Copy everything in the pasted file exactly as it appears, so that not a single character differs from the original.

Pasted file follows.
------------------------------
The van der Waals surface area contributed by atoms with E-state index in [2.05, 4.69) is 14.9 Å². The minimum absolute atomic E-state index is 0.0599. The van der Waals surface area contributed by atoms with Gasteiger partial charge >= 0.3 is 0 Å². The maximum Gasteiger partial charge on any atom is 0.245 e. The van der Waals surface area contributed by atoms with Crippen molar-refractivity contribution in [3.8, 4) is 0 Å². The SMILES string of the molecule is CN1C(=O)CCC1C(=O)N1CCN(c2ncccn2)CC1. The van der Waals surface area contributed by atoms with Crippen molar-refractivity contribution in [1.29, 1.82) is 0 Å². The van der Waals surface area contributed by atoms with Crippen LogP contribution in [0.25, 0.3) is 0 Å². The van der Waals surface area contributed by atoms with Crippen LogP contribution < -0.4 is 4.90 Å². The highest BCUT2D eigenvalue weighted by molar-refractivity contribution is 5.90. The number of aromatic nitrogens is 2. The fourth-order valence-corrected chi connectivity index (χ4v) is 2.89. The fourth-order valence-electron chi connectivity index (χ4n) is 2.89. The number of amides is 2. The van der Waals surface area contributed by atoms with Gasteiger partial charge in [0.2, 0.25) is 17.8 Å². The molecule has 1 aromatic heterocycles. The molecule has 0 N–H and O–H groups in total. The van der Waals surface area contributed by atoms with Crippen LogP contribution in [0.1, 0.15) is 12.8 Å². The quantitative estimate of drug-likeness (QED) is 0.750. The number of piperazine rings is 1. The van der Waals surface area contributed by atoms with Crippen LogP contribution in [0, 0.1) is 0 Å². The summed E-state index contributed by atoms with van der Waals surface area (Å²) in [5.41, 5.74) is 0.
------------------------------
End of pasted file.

The van der Waals surface area contributed by atoms with E-state index in [2.05, 4.69) is 14.9 Å². The minimum absolute atomic E-state index is 0.0599. The van der Waals surface area contributed by atoms with Gasteiger partial charge >= 0.3 is 0 Å². The maximum Gasteiger partial charge on any atom is 0.245 e. The van der Waals surface area contributed by atoms with Crippen molar-refractivity contribution in [3.8, 4) is 0 Å². The SMILES string of the molecule is CN1C(=O)CCC1C(=O)N1CCN(c2ncccn2)CC1. The van der Waals surface area contributed by atoms with Crippen molar-refractivity contribution in [1.29, 1.82) is 0 Å². The van der Waals surface area contributed by atoms with Crippen LogP contribution in [0.25, 0.3) is 0 Å². The van der Waals surface area contributed by atoms with Crippen LogP contribution < -0.4 is 4.90 Å². The highest BCUT2D eigenvalue weighted by molar-refractivity contribution is 5.90. The number of aromatic nitrogens is 2. The fourth-order valence-corrected chi connectivity index (χ4v) is 2.89. The fourth-order valence-electron chi connectivity index (χ4n) is 2.89. The number of amides is 2. The van der Waals surface area contributed by atoms with Gasteiger partial charge in [0.2, 0.25) is 17.8 Å². The molecule has 1 aromatic heterocycles. The molecule has 0 N–H and O–H groups in total. The van der Waals surface area contributed by atoms with Crippen LogP contribution in [0.1, 0.15) is 12.8 Å². The quantitative estimate of drug-likeness (QED) is 0.750. The number of piperazine rings is 1. The van der Waals surface area contributed by atoms with Crippen LogP contribution in [0, 0.1) is 0 Å². The summed E-state index contributed by atoms with van der Waals surface area (Å²) in [5.41, 5.74) is 0.